April 1, 2010

In the Boulder Creek Café...

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... you should be bold — experimental. Nature is beautiful, but so is art.

***

Those little rock piles remind me of drawings by Yves Tanguy, like this one, which I photographed at the Chicago Institute of Art a few weeks ago:

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58 comments:

rhhardin said...

They're cairns marking a very temporary trail.

David said...

In environmentally correct America, you could not build Boulder Creek Cafe nowadays. Flood Plain.

Lem said...

PBS American Masters last night featured I.M. Pei's design of a museum for his home town of Suzhou.

In another scene, Pei describes "stone farming," whereby rocks are slowly eroded in water until they take on smooth and suggestive forms. "The father sows, and the son reaps," he says to his grandson Stephen, who sits silently next to him. A garden of stones becomes central to his design concept for the museum.

Garden of stones.

Lem said...

Speaking of bold.. Rush is wandering what Obama put in for Race in his census form.

The White House is not releasing that information.

halojones-fan said...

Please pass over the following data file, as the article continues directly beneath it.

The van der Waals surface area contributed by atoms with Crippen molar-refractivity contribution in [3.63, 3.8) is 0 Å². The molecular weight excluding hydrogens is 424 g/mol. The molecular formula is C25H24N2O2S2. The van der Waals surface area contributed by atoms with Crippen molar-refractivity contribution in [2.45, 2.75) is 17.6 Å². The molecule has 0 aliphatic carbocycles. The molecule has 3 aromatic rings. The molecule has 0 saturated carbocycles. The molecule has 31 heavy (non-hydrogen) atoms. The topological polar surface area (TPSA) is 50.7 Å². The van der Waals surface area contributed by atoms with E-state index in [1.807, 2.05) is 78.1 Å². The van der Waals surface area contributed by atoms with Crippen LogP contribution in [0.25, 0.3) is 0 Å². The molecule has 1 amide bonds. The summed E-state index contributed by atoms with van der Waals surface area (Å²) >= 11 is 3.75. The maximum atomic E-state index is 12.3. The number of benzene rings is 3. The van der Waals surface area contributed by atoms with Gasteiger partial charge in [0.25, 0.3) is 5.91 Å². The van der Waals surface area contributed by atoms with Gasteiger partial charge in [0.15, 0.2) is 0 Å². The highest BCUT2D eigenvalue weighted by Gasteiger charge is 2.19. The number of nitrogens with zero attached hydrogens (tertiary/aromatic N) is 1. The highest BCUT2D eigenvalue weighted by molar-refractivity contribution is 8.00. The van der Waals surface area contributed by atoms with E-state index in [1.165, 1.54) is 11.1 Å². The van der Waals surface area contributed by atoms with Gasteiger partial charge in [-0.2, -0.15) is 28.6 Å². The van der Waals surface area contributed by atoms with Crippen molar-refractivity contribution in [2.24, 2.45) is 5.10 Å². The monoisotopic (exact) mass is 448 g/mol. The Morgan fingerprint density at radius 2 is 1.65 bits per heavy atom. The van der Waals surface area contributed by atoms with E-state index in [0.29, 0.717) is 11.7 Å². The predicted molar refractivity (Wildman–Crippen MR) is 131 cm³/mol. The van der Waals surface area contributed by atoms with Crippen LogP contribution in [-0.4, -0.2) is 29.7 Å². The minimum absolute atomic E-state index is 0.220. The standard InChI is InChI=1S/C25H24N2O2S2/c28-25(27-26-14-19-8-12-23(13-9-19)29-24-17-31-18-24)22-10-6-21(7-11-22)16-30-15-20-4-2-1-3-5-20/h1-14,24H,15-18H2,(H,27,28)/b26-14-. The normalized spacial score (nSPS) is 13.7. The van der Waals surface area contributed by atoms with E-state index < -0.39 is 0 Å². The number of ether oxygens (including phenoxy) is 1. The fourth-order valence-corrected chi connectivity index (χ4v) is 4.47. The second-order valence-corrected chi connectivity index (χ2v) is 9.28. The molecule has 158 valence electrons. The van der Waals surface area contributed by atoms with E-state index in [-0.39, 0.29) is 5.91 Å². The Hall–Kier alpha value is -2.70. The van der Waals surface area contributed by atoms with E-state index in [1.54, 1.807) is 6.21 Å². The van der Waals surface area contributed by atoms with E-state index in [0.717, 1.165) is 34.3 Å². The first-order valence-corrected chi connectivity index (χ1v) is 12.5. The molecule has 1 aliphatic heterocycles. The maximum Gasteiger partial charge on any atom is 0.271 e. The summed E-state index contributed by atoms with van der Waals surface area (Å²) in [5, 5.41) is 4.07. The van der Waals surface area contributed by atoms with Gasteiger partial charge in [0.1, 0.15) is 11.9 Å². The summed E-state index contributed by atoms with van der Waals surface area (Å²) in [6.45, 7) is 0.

You should be bold, and experimental, and you should make large stone penises in the creek.

LonewackoDotCom said...

They're called ducks.

P.S. While the teaparties were busy throwing tantrums, Michael Steele supported amnesty at a meeting with far-left and Mexico-linked groups.

Two days ago I tried to get people to get him to do things the right way, and obviously he didn't. If only I'd suggested waving loopy signs I might have gotten some help.

Christy said...

Both make my skin crawl. I itch to pinch off the abnormal growths, to toss the rocks randomly into the creek, to fling the little extra bits of the drawing into their own chaotic pile or into the wind to disperse widely. Nasty, just nasty. YMMV.

MamaM said...

"Creativity is the glory of being human" J. Bradshaw


Lem, thanks for the links

cokaygne said...

I dissent. Let nature be nature. It is presumptuous to assume that one can improve upon the river's arrangement of rocks. In fact, it is an eyesore of vandalism.

jeff said...

Wasnt this in The Blair Witch movie?

rhhardin said...

Man in shorts observed by dog.

Dust Bunny Queen said...

Speaking of bold.. Rush is wandering what Obama put in for Race in his census form.


I plan to put in Tauren as my race. See what they make of that.

Those rocks remind me of the fun summer days spent sunning on some of the streams in the Feather River Watershed in my misspent youth. Drugs were involved.

It was always cool to come upon a stack of stones and see if we couldn't just add one more or create our own impromptu and temporary sculpture.

ricpic said...

Tanguy

<img src="http://moma.org/collection_images/resized/489/w500h420/CRI_151489.jpg

Paul said...

I hike a lot in the state forest near my home, sometimes off the trails, and I occasionally come across those strange little towers of very expertly stacked stones. I like them. They make me wonder who went to the trouble of erecting them and add a touch of whimsy to the scene.